The government has published a list of the strangest excuses given by employers for failing to pay the National Minimum Wage (NMW).
The list was published last week to coincide with a new awareness campaign to encourage workers to check their pay to ensure they are receiving at least the statutory minimum ahead of the national minimum and national living wages rising on 1 April 2017.
The list of excuses included the following:
- The employee wasn’t a good worker so I didn’t think they deserved to be paid the NMW.
- I thought it was ok to pay foreign workers below the NMW as they aren’t British.
- The employee didn’t deserve the NMW because she only makes the teas and sweeps the floors.
- I’ve got an agreement with my workers that I won’t pay them the NMW; they understand and they even signed a contract to this effect.
- My workers like to think of themselves as being self-employed and the NMW doesn’t apply to people who work for themselves.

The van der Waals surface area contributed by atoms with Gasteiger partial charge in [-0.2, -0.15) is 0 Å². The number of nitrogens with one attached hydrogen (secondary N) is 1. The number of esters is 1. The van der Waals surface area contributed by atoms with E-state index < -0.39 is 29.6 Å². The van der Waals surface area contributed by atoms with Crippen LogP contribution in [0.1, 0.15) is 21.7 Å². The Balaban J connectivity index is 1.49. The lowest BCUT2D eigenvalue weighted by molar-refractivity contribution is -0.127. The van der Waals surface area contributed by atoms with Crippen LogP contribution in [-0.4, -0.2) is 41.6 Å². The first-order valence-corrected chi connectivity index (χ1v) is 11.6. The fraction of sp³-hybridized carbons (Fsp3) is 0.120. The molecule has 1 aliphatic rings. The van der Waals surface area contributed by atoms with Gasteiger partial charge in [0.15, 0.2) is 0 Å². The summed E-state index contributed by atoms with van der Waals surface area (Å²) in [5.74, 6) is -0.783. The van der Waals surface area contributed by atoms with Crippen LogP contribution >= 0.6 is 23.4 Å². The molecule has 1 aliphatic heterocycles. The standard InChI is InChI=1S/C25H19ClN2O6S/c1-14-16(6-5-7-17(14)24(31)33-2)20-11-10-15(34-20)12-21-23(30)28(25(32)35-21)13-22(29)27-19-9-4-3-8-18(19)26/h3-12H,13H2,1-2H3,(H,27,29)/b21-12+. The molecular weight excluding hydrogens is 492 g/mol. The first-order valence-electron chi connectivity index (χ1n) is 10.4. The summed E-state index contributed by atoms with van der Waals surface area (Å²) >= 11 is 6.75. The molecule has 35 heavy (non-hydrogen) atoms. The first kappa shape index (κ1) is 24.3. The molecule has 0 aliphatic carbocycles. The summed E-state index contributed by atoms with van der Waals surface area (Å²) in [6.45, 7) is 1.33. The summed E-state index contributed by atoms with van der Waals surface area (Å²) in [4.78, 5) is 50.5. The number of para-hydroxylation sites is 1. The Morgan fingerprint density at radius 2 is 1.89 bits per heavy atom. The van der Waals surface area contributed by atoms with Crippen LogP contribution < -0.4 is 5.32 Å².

- My workers are often just on standby when there are no customers in the shop; I only pay them for when they’re actually serving someone.
- My employee is still learning so they aren’t entitled to the NMW.
- The NMW doesn’t apply to my business.
By law, all workers must be paid at least £7.20 an hour if they are aged 25 years and over, or the National Minimum Wage rate relevant to their age if they are younger.
From 1 April 2017, the NMW rate will increase to:
- £3.50 per hour for apprentices (an increase of 10p)
- £4.05 per hour for 16 to 17 year olds (an increase of 5p)
- £5.60 per hour for 18 to 20 year olds (an increase of 5p)
- £7.05 per hour for 21 to 24 year olds (an increase of 10p)
The National Living Wage rate will increase to £7.50 per hour for those aged 25 and over.
Jo Seery of Thompsons Solicitors said, “workers have been entitled to the National Minimum Wage for more than 17 years so there is no excuse for employers to pay below the legal entitlement.
Yet according to the National Audit office, some 58,000 workers in 2015-2016 were underpaid the National Minimum Wage. This compares with just 3 out of 700 employers who were prosecuted for failing to pay the National Minimum Wage.
In response the Government has launched a 1.7 million advertisement campaign to raise awareness but it needs to take immediate action to ensure the law is properly enforced.”